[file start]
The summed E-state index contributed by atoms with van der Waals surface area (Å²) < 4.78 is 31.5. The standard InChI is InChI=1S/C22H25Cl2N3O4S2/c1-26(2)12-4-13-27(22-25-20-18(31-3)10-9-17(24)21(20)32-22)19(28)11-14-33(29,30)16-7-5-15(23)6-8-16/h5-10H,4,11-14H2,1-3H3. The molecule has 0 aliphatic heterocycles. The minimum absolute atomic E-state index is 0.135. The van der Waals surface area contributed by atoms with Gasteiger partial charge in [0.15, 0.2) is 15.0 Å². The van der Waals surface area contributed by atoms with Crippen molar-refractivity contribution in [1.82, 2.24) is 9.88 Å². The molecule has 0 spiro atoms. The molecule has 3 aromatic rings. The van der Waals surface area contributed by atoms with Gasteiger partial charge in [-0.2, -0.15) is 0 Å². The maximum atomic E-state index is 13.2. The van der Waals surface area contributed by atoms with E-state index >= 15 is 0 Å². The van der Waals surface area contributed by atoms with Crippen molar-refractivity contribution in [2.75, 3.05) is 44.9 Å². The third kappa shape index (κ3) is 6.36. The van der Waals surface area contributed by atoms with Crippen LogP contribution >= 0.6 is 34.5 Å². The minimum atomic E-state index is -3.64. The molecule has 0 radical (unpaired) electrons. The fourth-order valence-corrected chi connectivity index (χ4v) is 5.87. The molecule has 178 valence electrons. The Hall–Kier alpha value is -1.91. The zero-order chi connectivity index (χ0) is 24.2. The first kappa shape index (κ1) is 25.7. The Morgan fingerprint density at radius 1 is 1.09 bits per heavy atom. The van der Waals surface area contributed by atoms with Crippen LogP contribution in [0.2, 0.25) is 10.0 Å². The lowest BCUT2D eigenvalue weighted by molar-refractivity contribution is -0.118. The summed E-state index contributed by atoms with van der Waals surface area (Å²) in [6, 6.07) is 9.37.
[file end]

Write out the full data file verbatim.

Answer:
The summed E-state index contributed by atoms with van der Waals surface area (Å²) < 4.78 is 31.5. The standard InChI is InChI=1S/C22H25Cl2N3O4S2/c1-26(2)12-4-13-27(22-25-20-18(31-3)10-9-17(24)21(20)32-22)19(28)11-14-33(29,30)16-7-5-15(23)6-8-16/h5-10H,4,11-14H2,1-3H3. The molecule has 0 aliphatic heterocycles. The minimum absolute atomic E-state index is 0.135. The van der Waals surface area contributed by atoms with Gasteiger partial charge in [0.15, 0.2) is 15.0 Å². The van der Waals surface area contributed by atoms with Crippen molar-refractivity contribution in [1.82, 2.24) is 9.88 Å². The molecule has 0 spiro atoms. The molecule has 3 aromatic rings. The van der Waals surface area contributed by atoms with Gasteiger partial charge in [-0.2, -0.15) is 0 Å². The maximum atomic E-state index is 13.2. The van der Waals surface area contributed by atoms with E-state index >= 15 is 0 Å². The van der Waals surface area contributed by atoms with Crippen molar-refractivity contribution in [2.75, 3.05) is 44.9 Å². The third kappa shape index (κ3) is 6.36. The van der Waals surface area contributed by atoms with Crippen LogP contribution >= 0.6 is 34.5 Å². The minimum atomic E-state index is -3.64. The molecule has 0 radical (unpaired) electrons. The fourth-order valence-corrected chi connectivity index (χ4v) is 5.87. The molecule has 178 valence electrons. The Hall–Kier alpha value is -1.91. The zero-order chi connectivity index (χ0) is 24.2. The first kappa shape index (κ1) is 25.7. The Morgan fingerprint density at radius 1 is 1.09 bits per heavy atom. The van der Waals surface area contributed by atoms with Crippen LogP contribution in [0.2, 0.25) is 10.0 Å². The lowest BCUT2D eigenvalue weighted by molar-refractivity contribution is -0.118. The summed E-state index contributed by atoms with van der Waals surface area (Å²) in [6, 6.07) is 9.37.